South Central Wisconsin
Everything you need to understand our water
Every year the EPA and Wisconsin Department of Natural Resources establish regulations that limit the number of contaminants allowed in drinking water. These reports explain where your water comes from, the quality of your water and what it means for you.
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Our team has helpful tips on how to read your water quality report. Consider us your cheat sheet on how to understand all the scientific mumbo-jumbo.
Microbial contamination is the presence of bacteria, viruses or other live organisms in your water supply. Not all bacteria or viruses make people sick; some are simply a nuisance, generating taste or odor concerns.
Inorganic contaminants are compounds such salts, metals, lead or arsenic that can be in the groundwater naturally or introduced by runoff, industrial discharge, mining or farming practices.
This group of carbon-containing contaminants includes pesticides and herbicides along with fuel byproducts and solvents. These contaminants are NOT naturally occurring and usually enter the water supply through runoff or by absorbing into the soil and eventually making their way downward to groundwater. These chemicals have been traced to landfills, industrial facilities, and septic systems.
The Environmental Protection Agency regulates this type of contamination to protect public health. Erosion of natural deposits and discharges from nuclear power plants can contribute to radioactivity in groundwater.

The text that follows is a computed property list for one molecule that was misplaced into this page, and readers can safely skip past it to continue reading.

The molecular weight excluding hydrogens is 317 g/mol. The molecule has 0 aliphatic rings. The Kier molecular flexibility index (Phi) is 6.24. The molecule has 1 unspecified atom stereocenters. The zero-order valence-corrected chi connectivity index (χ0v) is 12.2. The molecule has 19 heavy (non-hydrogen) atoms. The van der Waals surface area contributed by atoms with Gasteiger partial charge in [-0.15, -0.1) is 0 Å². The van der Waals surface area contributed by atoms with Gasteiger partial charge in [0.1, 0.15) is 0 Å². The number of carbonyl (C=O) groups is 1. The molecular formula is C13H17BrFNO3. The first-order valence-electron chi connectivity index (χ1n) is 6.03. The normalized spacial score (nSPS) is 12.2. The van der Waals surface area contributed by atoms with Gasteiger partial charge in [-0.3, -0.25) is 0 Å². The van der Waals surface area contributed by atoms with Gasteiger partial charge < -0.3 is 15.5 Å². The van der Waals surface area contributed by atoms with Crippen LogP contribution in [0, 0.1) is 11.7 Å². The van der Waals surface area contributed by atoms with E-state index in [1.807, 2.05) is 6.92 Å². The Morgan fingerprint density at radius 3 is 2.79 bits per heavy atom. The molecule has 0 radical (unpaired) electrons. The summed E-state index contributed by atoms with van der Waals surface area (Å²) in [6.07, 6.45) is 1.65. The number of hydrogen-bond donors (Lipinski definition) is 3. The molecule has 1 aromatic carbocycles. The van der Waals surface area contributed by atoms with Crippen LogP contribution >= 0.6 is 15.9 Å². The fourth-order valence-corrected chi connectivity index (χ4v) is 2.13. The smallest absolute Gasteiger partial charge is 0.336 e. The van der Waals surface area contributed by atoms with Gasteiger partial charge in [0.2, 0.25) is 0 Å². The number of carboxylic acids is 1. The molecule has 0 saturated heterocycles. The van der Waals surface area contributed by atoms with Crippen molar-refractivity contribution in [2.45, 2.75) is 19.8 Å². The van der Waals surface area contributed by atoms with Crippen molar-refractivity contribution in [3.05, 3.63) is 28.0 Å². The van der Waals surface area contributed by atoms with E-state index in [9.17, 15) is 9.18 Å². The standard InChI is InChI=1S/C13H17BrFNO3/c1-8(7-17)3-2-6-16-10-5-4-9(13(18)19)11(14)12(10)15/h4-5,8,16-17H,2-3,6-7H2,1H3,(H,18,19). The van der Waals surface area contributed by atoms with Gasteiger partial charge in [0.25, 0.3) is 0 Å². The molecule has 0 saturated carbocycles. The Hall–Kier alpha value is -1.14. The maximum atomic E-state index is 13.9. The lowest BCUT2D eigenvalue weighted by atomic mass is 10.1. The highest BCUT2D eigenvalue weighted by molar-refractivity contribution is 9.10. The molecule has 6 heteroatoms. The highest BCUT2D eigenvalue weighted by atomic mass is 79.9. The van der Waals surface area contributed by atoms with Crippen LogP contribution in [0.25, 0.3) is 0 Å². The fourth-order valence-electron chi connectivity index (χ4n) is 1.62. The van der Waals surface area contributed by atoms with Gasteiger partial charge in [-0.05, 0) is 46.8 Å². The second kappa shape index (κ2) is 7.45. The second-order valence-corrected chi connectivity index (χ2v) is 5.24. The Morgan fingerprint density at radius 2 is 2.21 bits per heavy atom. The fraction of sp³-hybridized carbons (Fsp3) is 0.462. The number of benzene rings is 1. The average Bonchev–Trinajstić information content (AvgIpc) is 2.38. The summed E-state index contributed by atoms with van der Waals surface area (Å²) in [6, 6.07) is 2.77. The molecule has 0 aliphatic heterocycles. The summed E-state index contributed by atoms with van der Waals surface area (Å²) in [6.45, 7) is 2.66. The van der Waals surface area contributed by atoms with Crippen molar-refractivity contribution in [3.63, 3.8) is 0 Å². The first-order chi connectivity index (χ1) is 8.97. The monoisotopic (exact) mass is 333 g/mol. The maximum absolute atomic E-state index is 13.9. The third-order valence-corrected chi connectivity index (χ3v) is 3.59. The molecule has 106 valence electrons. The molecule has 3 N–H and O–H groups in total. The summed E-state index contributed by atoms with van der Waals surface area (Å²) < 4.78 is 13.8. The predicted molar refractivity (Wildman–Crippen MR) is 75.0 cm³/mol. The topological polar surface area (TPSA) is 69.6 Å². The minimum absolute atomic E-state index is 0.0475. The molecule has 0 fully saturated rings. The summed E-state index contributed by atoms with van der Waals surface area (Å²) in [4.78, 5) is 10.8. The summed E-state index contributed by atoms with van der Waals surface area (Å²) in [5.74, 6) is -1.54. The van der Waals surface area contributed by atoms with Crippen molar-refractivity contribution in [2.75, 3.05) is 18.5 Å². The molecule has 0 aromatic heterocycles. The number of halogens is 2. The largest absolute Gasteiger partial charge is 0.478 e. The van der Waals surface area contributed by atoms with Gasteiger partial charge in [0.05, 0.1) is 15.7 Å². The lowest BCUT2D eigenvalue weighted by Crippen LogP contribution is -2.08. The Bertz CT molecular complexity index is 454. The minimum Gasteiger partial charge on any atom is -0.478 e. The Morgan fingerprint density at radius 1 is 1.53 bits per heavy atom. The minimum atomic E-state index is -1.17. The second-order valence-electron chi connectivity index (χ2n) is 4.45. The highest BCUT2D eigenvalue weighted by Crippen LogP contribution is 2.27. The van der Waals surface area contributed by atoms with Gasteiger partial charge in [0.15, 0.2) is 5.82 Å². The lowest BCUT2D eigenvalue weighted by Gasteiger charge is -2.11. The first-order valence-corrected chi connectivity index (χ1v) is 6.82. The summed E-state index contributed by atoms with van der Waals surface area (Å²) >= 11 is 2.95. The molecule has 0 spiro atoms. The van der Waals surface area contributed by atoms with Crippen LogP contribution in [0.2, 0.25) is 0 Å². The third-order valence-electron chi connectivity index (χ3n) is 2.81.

Maximum Contaminant Level Goal (MCLG) The level of contamination in drinking water below which there is no known or expected risk to health. MCLGs allow for a margin of safety.
Maximum Contaminant Level (MCL) The highest level of contamination allowed in drinking water. MCLs are set as close to the maximum contaminant level goals as possible.
Action Level (AL) The concentration of a contaminant which, if exceeded, triggers treatment or other requirements within a public water system.
Maximum Residual Disinfectant Level (MRDL)
The highest level of a disinfectant allowed in drinking water. Evidence suggests that the
addition of a disinfectant is necessary to control microbial contaminants.
Maximum Residual Disinfectant Level Goal (MRDLG) The level of a drinking water disinfectant below which there is no known or expected risk to health.MRDLGs do not reflect the benefits of the use of disinfectants to control microbial contaminants.
Treatment Technique (TT) A required process intended to reduce the level of contamination in drinking water.
Data Table Measurement Acronyms
ND = No detection
mrem/year = millirems per year (a measure of radiation absorbed by the body)
pCi/l = picocuries per liter (a measure of radioactivity)
pm = parts per million, or milligrams per liter (mg/l)
ppb = parts per billion, or micrograms per liter (ug/l)
pt = parts per trillion, or nanograms per liter
ppq = parts per quadrillion, or picograms per liter
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